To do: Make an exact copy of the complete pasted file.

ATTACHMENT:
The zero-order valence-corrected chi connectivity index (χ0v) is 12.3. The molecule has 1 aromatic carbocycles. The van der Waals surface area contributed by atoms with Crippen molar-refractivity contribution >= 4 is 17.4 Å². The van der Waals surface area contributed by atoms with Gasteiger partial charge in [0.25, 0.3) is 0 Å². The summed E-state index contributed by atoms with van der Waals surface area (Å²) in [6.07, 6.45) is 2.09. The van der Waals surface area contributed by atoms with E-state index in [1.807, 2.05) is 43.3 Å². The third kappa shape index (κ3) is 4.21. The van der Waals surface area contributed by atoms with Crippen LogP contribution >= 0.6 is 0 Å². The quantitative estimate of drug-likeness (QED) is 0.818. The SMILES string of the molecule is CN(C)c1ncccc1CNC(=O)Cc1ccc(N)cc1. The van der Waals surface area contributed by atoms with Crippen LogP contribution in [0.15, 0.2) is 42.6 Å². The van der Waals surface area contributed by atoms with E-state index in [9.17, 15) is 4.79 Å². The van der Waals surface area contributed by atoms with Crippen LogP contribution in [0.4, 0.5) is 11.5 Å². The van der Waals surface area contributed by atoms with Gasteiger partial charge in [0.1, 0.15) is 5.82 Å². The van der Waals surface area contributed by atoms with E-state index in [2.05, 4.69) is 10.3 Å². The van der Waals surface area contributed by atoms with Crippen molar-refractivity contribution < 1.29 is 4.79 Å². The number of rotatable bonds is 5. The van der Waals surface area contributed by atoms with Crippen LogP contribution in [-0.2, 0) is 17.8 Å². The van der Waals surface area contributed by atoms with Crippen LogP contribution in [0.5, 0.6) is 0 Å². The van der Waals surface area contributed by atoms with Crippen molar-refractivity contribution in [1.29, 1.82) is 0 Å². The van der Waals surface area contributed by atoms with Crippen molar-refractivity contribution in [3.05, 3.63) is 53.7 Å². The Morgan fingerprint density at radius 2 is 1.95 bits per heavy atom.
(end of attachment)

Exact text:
The zero-order valence-corrected chi connectivity index (χ0v) is 12.3. The molecule has 1 aromatic carbocycles. The van der Waals surface area contributed by atoms with Crippen molar-refractivity contribution >= 4 is 17.4 Å². The van der Waals surface area contributed by atoms with Gasteiger partial charge in [0.25, 0.3) is 0 Å². The summed E-state index contributed by atoms with van der Waals surface area (Å²) in [6.07, 6.45) is 2.09. The van der Waals surface area contributed by atoms with E-state index in [1.807, 2.05) is 43.3 Å². The third kappa shape index (κ3) is 4.21. The van der Waals surface area contributed by atoms with Crippen LogP contribution >= 0.6 is 0 Å². The quantitative estimate of drug-likeness (QED) is 0.818. The SMILES string of the molecule is CN(C)c1ncccc1CNC(=O)Cc1ccc(N)cc1. The van der Waals surface area contributed by atoms with Crippen LogP contribution in [0.15, 0.2) is 42.6 Å². The van der Waals surface area contributed by atoms with E-state index in [9.17, 15) is 4.79 Å². The van der Waals surface area contributed by atoms with Crippen LogP contribution in [0.4, 0.5) is 11.5 Å². The van der Waals surface area contributed by atoms with Gasteiger partial charge in [0.1, 0.15) is 5.82 Å². The van der Waals surface area contributed by atoms with E-state index in [2.05, 4.69) is 10.3 Å². The van der Waals surface area contributed by atoms with Crippen molar-refractivity contribution < 1.29 is 4.79 Å². The number of rotatable bonds is 5. The van der Waals surface area contributed by atoms with Crippen LogP contribution in [-0.2, 0) is 17.8 Å². The van der Waals surface area contributed by atoms with Crippen LogP contribution in [0.5, 0.6) is 0 Å². The van der Waals surface area contributed by atoms with Crippen molar-refractivity contribution in [1.29, 1.82) is 0 Å². The van der Waals surface area contributed by atoms with Crippen molar-refractivity contribution in [3.05, 3.63) is 53.7 Å². The Morgan fingerprint density at radius 2 is 1.95 bits per heavy atom.